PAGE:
Elsewhere we proved that the sequence
is convergent to 2. With this in mind, it is possible and meaningful to shorten the description of this fact to
Expressions like that serve an example of infinite nested radicals. They are realized in terms of limits, if those exist, and are understood as the shorthand for the latter.
For a real s > 0,
always exists. For s < 2, this follows immediately from the Monotone Convergence theorem because then sequence (2) is bounded by the sequence (1) termwise. For
The curious observation about (2) is that, like in (1), the infinite nested radical may equal an integer. In general, let
Then, adding s to both sides,
Thus we obtain a relationship between s and S: and using the quadratic formula also The negative number ought to be recognized as spurious and discarded. So, finally we have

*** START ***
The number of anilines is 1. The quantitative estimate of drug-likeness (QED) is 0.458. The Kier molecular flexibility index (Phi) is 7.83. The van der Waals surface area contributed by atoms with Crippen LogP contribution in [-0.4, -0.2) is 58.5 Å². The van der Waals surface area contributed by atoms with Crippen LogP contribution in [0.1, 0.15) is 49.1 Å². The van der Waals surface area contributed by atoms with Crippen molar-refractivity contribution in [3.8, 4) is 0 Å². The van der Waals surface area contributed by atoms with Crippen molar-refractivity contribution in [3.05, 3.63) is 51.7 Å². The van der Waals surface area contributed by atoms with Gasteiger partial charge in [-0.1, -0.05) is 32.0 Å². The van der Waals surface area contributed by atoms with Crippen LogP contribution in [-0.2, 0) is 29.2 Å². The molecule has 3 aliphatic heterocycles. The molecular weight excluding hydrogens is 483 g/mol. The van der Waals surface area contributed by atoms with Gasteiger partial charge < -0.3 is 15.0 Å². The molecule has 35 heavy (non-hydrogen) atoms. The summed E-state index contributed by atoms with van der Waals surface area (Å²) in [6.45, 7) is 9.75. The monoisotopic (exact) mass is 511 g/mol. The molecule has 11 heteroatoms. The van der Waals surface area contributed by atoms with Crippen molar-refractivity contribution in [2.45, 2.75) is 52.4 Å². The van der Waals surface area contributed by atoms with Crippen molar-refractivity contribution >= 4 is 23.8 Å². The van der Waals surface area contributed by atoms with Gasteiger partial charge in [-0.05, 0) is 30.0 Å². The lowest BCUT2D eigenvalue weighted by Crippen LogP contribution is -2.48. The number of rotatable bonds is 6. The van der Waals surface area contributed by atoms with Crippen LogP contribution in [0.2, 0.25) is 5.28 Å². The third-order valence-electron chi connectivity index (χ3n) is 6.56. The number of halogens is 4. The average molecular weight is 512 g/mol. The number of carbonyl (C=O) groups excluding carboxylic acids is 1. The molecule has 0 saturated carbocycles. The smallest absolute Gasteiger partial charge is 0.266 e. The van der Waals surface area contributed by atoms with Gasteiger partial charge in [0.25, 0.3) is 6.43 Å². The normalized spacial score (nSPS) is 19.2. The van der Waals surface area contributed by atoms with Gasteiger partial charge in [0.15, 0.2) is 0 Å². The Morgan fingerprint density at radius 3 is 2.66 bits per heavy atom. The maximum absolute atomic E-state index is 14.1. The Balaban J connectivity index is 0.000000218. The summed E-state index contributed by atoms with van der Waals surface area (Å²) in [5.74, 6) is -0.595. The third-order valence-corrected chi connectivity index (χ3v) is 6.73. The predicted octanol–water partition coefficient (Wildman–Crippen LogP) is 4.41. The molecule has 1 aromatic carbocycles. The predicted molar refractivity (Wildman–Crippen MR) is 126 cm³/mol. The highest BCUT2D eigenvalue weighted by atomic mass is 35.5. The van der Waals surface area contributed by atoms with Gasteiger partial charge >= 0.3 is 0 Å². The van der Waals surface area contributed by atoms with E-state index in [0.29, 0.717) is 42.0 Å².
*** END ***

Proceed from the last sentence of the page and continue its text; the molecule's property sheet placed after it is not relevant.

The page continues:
on the one hand and
on the other. From (3) we get several examples:
and so on.
An interesting quandary arises when we pick which would require and thus appear to imply
which, obviously could not be right. Indeed, the right-hand side represents the limit of the sequence
with all terms zero. The sequence converges to 0, not 1! How does one explain that?
How do you explain
At one point we derived the relation and dismissed one solution with the sign minus as being negative and therefore unsuitable. However, for s = 0, the two solutions are i.e., 1 and 0. In this case, 1 is obviously spurious and should be dropped, leaving the correct identity